What Degree Is Needed to Become a Forensic Psychologist?
A forensic psychology degree program can train you in conflict management and treatment procedures. Continue reading to find out what education level is needed to professionally determine psychological intent.
Although having a doctoral-level education improves your job prospects and earning potential, holding a master's degree may be enough to find a position in this field. With a Ph.D., you can serve court systems to provide professional evaluations. Master's degree program graduates can provide assistance with such evaluations, work on research teams, or provide community therapy. If you provide any sort of patient care, you must meet the licensure and/or certification requirements of your state.
Important Facts About Forensic Psychology
|Degree Levels||Master's or Ph.D.|
|Certification||Board certification from the American Board of Forensic Psychologists is voluntary but may be required by some employers|
|Concentrations||Counseling or civil, criminal, or family court|
|Common Courses||Psychopathology, psychodiagnosis, ethics in clnical psychology|
|Median Salary (2018)||$100,770 (Psychologists, Other)*|
|Job Outlook (2016 - 2026)||11% (Psychologists, Other)*|
Source: *U.S. Bureau of Labor Statistics
A bachelor's degree is required to enter the program; some prior training in psychology may be requested. Concentration options, such as sex offenders and child services, may be offered. Throughout the program, you learn concepts relating law to psychology; the study of counseling is also commonly incorporated. Your courses can cover topics in consultation, adult and child psychology, working with diverse cultures, assisting in jury decisions, conflict management, and patient interview tactics. These programs can also feature courses in patient risk assessment, psychology ethics, intervention techniques, judging criminal responsibility, statistics, and patient diversity.
Although you may be able to find programs offered online, there are at least some campus-based components, due to internship or clinical requirements. Programs may qualify you to become licensed upon graduation.
Previous clinical work and completion of a master's program may be necessary before you begin a Ph.D. or Psy.D. (Doctor of Psychology) program. Education at this level consists of courses and experiential learning leading to a career as a professional authority. Your program may take about five years to complete. Coursework, practicums, internships, and/or externships are part of the curriculum. You may choose a focus area, including working with children or adults. Content covered at this level includes research methodologies, data analysis, discerning various types of personalities, treatment procedures, criminal and civil law, personality testing, and psychopathology.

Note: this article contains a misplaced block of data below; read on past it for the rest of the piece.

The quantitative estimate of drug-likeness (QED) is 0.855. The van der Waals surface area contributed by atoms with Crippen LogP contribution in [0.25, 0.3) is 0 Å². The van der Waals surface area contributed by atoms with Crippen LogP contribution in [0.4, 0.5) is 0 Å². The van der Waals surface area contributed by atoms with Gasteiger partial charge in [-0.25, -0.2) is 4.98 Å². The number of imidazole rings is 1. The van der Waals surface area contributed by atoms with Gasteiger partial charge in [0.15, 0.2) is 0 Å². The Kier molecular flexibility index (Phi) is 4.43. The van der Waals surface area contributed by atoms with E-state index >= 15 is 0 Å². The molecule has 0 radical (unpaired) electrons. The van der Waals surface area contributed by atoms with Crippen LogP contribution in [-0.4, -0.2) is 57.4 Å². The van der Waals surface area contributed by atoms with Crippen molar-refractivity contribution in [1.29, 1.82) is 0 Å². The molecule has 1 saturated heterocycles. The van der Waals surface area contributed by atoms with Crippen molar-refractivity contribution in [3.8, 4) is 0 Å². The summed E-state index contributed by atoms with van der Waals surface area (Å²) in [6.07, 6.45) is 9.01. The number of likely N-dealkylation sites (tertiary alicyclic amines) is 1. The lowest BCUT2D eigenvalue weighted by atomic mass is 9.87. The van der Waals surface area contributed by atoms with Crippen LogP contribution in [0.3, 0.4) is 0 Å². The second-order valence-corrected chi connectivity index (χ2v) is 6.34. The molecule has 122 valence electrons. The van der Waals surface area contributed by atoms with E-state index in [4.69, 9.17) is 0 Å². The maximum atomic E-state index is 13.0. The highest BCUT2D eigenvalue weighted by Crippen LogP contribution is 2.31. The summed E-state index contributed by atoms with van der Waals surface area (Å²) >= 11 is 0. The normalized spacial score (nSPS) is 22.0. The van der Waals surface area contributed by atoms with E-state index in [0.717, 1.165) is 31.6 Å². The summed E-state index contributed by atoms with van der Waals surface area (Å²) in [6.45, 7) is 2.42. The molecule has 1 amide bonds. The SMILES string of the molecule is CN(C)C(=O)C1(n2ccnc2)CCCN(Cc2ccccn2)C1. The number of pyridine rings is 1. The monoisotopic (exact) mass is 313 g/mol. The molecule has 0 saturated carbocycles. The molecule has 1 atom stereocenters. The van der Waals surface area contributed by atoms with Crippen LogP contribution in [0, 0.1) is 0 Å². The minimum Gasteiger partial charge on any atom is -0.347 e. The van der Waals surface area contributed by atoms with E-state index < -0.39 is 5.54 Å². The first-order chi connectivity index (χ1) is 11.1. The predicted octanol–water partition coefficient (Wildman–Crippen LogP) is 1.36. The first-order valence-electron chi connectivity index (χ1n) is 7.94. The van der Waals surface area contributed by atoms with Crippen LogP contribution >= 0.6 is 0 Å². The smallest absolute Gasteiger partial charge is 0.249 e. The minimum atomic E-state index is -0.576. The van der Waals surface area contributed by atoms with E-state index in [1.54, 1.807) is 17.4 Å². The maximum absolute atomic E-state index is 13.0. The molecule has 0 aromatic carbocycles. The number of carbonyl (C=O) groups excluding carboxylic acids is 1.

A graduation requirement is to write and argue a doctoral dissertation. Since there is a focus on hands-on training, you won't be able to complete your education online. With a doctoral degree, licensure status, proof of 1,000 hours of work experience, and successful passage of a written and oral exam, you can become a certified forensic psychologist through the American Board of Forensic Psychologists.
The main function of the forensic psychologist is to work in the court systems determining criminal psychological intent and motivation; psychologists do so in order to help legal professionals make decisions about the cases they take or are assigned. There are three areas of focus you may be prepared for, including civil, criminal, and family court. You may also be able to provide therapy in various types of forensic environments.
Careers can be found with child advocacy centers, treatment facilities, court clinics, forensic units, correctional facilities, and general counseling centers. Depending on where you intend on working, job opportunities may require you to assess criminal mental capabilities, compare mental evaluations to law, evaluate situations of possible abuse, and provide psychotherapy services.